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Renovated seniors home opens, seeks new designation


  • By The Newnan Times-Herald
  • |
  • Sep. 09, 2016 - 2:27 AM

Renovated seniors home opens, seeks new designation

Walter Jones / The Newnan Times-Herald

The Rev. Dan Akins of Gentiva Hospice, left, leads the staff of Insignia of Newnan in releasing balloons in remembrance of former residents of the facilities who have died in the 30 years since it originally opened.

The newly renovated 40-bed facility formerly known as Savannah Court held a ribbon cutting Thursday and announced it is seeking a higher certification from the state.

Business associates, civic leaders and members of the public mingled with the staff and executives of Insignia Senior Living for a champagne reception, ribbon cutting coordinated by the Newnan-Coweta Chamber of Commerce and a balloon release led by the Rev. Dan Akins of Gentiva Hospice on behalf of residents over the years who have died.

“If you can’t be at home, this is the place to be,” said Newnan Mayor Keith Brady.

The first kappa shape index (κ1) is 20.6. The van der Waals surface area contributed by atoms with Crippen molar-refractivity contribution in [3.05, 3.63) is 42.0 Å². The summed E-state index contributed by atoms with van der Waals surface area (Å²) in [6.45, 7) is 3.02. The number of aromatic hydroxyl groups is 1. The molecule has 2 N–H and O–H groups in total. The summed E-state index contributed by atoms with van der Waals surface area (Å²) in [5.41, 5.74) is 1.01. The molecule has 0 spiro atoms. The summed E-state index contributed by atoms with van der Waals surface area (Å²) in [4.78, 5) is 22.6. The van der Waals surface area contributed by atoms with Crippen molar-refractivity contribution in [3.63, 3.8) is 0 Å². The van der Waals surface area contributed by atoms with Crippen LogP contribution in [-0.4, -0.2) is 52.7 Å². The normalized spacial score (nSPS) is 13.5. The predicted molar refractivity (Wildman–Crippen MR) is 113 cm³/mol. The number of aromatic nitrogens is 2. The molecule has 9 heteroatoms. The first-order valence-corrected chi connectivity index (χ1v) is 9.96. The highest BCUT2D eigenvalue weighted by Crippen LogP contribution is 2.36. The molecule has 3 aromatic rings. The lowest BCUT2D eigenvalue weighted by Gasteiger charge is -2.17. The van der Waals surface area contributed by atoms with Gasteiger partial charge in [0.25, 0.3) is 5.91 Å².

The 30-year-old facility got a new coat of paint, new carpet and upgraded equipment – including state-of-the-art information technology, according to Milton L. Cruz, CEO of the Puerto Rico-based parent company. But the biggest investment was in the staff, he said, in terms of benefits, training and consultation.

“That way they will really care for our residents,” he said, noting that employee morale has improved and turnover has dropped.

The advanced certification to become an assisted-living community will require greater staff credentials but also provide more flexibility in the range of services the facility can provide.

Insignia has owned the Newnan facility for eight years, the first of five it purchased in Georgia. It was operated under a management contract until Dec. 1 when the company took the management in-house and changed the facility’s name from Savannah Court to Insignia of Newnan.

CUTLINE: The Rev. Dan Akins of Gentiva Hospice, left, leads the staff of Insignia of Newnan in releasing balloons in remembrance of former residents of the facilities who have died in the 30 years since it originally opened.